People are slamming Mr Kipling for DOUBLING the plastic on cake bars

Exceedingly outdated packaging! Mr Kipling comes under fire for wrapping cake bars INDIVIDUALLY in plastic to better ‘preserve freshness’

  • Mr Kipling customers in uproar over the excessive amounts of plastic packaging
  • Every two cake slices comes in a plastic tray covered with single use plastic 
  • The brand previously had cakes packaged in just one plastic tray 
  • However, Mr Kipling insists 70 per cent of its packaging can be recycled 

Mr Kipling has sparked uproar among customers because of its excessive use of plastic. 

Buyers have noticed the brand appears to have increased single-use plastic packaging despite many companies making an effort to be more eco-friendly.

Currently, each individual lemon slice in a pack of eight cake bars comes is an individual plastic tray, covered with single-use plastic film on top.

While a pack of six has every two slices placed on a tray and covered in a clear film. 

However, the company previously used just one plastic tray and one single piece of film around it for all of its cakes, which come in a cardboard outer case.

Mr Kipling has come under fire from customers for using more plastic packaging to individually wrap their sweet treats

One disgruntled customer took to Twitter to share their upset over the excessive use of plastic, especially as the brand used to only use one tray of plastic, a sheet of fine plastic to cover and a cardboard box

One disgruntled buyer tweeted their upset, which has since prompted similar reactions on Twitter. 

She vented: ‘@mrkiplingcakes WTAF? Half the cardboard, twice the plastic now??? Behind the curve much? #exceedinglybaddecision.’ 

Mr Kipling were quick to defend their packaging, and insisted 70 per cent of the materials they use in packaging can be recycled. 

The brand replied: ‘We pack the product in a way which delivers it in a convenient way and maintains freshness, whilst striving to use the minimum amount of packaging necessary to achieve this. 

’70 per cent of our plastic is now recyclable, but we always look to improve on this.’

Even the six-pack of sweet treats includes more packaging, with a plastic tray, and film covering the baked goods

The dissatisfied customer continued to argue her point, and replied: ‘But that seems disingenuous when you used to pack your cake bars in one plastic tray with much less packaging than you’re using now – recyclable or not. And it was obvious convenient and fresh then otherwise you wouldn’t have been doing it.’

The company revealed they introduced the Snack Pack, which allows customers to take two slithers of their favourite baked goods with them on the go. 

They went on: ‘We have introduced the Snack Pack format that gives consumers the option to take a single slice on the move. To create this format, requires more packaging than the existing product format.’

But the answer was unsatisfactory: ‘Yes I understand the idea – but why? When plastic is a massive issue now. People can live without taking a single slice with them – or wrap it up in their lunchbox like a normal person. They literally don’t need your added pollutants that are SO out of step with current CSR.’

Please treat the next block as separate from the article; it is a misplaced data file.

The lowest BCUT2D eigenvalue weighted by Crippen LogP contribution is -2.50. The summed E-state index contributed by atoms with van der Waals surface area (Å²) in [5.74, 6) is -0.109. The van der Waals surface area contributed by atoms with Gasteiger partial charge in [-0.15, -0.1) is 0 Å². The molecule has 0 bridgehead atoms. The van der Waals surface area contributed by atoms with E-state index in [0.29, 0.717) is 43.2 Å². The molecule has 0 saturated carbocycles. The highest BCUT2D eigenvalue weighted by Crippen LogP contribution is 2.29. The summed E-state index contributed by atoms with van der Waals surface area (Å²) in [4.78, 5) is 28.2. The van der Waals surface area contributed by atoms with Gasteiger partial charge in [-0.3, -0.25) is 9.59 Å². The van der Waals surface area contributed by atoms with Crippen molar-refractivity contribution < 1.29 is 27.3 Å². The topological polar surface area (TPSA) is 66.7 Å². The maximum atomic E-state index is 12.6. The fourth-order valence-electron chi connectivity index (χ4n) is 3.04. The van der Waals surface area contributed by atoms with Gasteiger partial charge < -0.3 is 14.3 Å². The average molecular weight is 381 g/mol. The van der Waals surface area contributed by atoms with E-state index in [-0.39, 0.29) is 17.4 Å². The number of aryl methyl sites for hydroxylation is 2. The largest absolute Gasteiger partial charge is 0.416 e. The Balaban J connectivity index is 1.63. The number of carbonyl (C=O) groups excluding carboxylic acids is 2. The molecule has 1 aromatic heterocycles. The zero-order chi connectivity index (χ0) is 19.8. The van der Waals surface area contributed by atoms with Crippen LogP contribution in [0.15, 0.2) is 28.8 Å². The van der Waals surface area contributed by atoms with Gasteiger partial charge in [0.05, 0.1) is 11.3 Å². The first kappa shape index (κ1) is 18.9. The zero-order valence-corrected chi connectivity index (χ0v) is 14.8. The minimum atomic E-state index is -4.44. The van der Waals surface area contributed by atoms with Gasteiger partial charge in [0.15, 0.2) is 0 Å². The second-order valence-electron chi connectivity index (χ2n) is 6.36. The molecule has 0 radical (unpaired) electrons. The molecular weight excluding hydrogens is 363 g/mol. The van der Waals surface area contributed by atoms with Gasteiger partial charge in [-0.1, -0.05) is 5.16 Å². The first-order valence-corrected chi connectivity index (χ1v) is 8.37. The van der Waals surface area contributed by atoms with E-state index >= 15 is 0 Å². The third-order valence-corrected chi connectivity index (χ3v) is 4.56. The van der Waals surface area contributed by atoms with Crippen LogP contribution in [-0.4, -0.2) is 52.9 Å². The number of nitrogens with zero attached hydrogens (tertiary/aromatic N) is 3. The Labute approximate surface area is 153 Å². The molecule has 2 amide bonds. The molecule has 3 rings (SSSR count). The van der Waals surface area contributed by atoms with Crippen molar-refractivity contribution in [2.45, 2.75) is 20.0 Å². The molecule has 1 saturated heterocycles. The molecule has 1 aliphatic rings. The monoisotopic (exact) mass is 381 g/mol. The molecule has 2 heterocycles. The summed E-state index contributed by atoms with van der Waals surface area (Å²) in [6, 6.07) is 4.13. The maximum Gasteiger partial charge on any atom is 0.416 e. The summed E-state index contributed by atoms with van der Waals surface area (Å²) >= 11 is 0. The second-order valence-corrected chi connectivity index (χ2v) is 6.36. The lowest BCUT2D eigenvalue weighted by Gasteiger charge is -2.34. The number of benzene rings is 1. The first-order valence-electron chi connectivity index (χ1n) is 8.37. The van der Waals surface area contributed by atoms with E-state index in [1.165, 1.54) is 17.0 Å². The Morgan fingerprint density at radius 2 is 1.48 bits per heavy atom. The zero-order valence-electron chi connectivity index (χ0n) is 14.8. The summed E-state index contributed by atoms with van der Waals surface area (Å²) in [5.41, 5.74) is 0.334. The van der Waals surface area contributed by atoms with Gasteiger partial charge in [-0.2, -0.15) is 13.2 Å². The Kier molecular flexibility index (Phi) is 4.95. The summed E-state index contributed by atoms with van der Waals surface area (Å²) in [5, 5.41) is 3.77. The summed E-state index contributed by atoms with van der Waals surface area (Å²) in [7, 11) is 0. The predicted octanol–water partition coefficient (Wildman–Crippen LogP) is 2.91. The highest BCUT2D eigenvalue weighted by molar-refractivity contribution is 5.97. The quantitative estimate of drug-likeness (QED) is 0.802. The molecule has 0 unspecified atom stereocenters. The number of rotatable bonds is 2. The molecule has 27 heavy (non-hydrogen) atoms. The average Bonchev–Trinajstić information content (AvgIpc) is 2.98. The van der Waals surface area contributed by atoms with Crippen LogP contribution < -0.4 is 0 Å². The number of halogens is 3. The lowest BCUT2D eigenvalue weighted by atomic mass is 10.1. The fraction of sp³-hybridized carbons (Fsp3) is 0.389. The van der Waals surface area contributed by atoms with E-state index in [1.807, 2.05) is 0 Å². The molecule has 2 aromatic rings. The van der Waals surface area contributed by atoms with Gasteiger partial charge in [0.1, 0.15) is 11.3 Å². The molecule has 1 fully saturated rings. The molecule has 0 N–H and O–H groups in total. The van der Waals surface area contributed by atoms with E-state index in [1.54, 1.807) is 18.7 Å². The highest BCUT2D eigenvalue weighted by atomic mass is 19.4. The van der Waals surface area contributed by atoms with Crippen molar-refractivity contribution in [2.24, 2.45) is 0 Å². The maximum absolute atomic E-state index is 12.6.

Mr Kipling responded to the social media users tweet, and insisted they have changed the outer design to make their products easier to consume for the hungry buyer

The thread has attracted a lot of attention from other customers who are equally as disappointed by the change. 

A separate social media user, Steven Renwick, commented: ‘I think given the stigma around single use plastic now, I would be too embarrassed to open that and eat it in public.’

Another wrote: ‘Why on earth are you introducing MORE plastic packaging when so many other brands are aiming to get rid?!! Madness. Off my shopping list for good now. Bad move.’

A fourth vented: ‘#MrKipling do you really need to package each Angel Slice cake in bombproof plastic? There must be an ocean friendly alternative packaging material you can use instead! #plasticpollution.’ 

Other social media users revealed they have stopped buying the brand’s treats because of the packaging. 

A separate social media user has revealed she has stopped buying Mr Kipling treats in favour of products with less plastic packaging 

A separate customer previously tweeted: ‘Today’s tea at three in the workplace. Mr Kipling does exceedingly good cakes but each one is shrouded in plastic. No thanks. I’ve had my tea. #WarOnPlastic.’

‘An example of companies saying it’s cos customers want it. Do you? I don’t. Mr Kipling cakes are, IMO, way too over packaged. Why don’t you let them know what you think? Personally I shan’t be buying Mr K cakes until they do something about this’, added another. 

One more tweeted: ‘Totally agree. We actually stopped buying Mr Kipling for our office for this very reason. We’ve gone with the Sainsbury’s brand (which is the delivery service we use) due to the packaging. We’ve also been buying either whole cakes (hooray!) or tubs.’ 

While other Twitter users have encouraged Mr Kipling to find an alternative method to its packaging such as resealable boxes to ensure the products stay fresh without using too much plastic 

The current packages cannot be resealed, which means for every slither of cake eaten is additional plastic waste 

Slamming the brand’s change, another wrote: ‘Mr Kipling’s cakes. In plastic. Inside a cardboard box. On a plastic tray… Why?’ raged another. 

While others think the label should rethink their packaging and offer a resealable option. 

One suggested: ‘Mr. Kipling need to sort this packaging on cakes out. Nobody eats a whole box in one sitting so make packaging that’s actually resealable.’ 

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